Withdrawing from work and social events
As symptoms appear, you may notice that you or a loved one becomes increasingly withdrawn from common social events, work projects, or hobbies that were previously important. Avoidance can increase as the symptoms worsen.
Experiencing personality and mood changes
Extreme swings in mood and personality may occur. A noticeable change in moods may include:
You may notice that you or your loved one is increasingly irritated when something outside of a normal routine takes place.
The exact cause of early onset AD hasn’t been fully determined. Many researchers believe that this disease develops as the result of multiple factors rather than one specific cause.
Researchers have discovered rare genes that may directly cause or contribute to AD. These genes may be carried from one generation to the next within a family. Carrying this gene can result in adults younger than 65 years old developing symptoms much earlier than expected.
These genes are estimated to be the cause of less than 5 percent of diagnoses. Research is ongoing at this time.
Although AD isn’t an expected part of advancing age, you’re at increased risk as you age. Adults over age 85 have nearly a 50 percent risk of developing this disease.
You may also have an increased risk of developing AD if a parent, sibling, or child has the disease. If more than one family member has AD, your risk increases.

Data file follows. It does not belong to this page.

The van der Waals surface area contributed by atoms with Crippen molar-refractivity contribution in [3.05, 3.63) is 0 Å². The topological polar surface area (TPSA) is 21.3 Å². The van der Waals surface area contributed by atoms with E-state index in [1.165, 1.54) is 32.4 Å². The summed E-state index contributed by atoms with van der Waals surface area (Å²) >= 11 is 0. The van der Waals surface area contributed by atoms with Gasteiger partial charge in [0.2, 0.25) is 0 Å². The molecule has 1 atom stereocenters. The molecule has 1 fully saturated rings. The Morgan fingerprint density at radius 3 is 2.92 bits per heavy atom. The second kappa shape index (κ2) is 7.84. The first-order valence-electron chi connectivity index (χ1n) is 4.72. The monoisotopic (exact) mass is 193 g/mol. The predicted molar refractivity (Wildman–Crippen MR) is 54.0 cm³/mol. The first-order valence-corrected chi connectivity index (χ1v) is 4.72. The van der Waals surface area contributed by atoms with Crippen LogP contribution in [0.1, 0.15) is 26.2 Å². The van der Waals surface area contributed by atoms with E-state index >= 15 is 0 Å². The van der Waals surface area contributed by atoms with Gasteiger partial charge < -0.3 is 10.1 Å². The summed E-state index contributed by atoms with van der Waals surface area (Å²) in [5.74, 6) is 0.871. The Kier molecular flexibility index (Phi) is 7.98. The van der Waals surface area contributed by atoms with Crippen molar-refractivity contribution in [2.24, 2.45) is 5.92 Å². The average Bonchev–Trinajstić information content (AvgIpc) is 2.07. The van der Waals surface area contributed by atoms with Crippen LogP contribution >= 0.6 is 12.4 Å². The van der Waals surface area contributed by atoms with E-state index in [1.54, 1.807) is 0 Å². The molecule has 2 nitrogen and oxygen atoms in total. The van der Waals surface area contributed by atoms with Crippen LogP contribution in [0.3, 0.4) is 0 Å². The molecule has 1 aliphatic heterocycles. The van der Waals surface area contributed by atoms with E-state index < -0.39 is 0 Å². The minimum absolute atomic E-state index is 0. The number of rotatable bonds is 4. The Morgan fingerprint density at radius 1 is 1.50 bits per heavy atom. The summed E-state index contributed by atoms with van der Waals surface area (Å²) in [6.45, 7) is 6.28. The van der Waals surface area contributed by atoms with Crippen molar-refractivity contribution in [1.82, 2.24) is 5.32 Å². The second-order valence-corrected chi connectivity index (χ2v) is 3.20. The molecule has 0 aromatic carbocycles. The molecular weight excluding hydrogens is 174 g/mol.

Talk to a doctor if you or a loved one is finding it increasingly difficult to perform day-to-day tasks, or if you or a loved one is experiencing increased memory loss. They may refer you to a doctor who specializes in AD.
They’ll conduct a medical exam and a neurological exam to aid in the diagnosis. They may also choose to complete an imaging test of your brain. They can only make a diagnosis after the medical evaluation is completed.
There’s no cure for AD at this time. The symptoms of AD can sometimes be treated with medications meant to help improve memory loss or decrease sleeping difficulties. Research is still being done on possible alternative treatments.
The symptoms of AD may worsen over time. For many people, a period of two to four years will pass between the onset of symptoms and receiving an official diagnosis from the doctor. This is considered to be the first stage.
After receiving a diagnosis, you or a loved one may enter the second stage of the disease. This period of mild cognitive impairment can last anywhere from two to 10 years.
During the final stage, Alzheimer’s dementia may occur. This is the most severe form of the disease. You or a loved one may experience periods of total memory loss and may need help with tasks such as financial management, self-care, and driving.
If you or a loved one has AD, there are many resources available that can provide you with more information or connect you with face-to-face support services.
The Alzheimer’s Disease Education and Referral Center offers an extensive literature database and has information about the most current research. The Alzheimer’s & Dementia Caregiver Center also provides valuable information for caregivers about what to expect at each stage of the disease.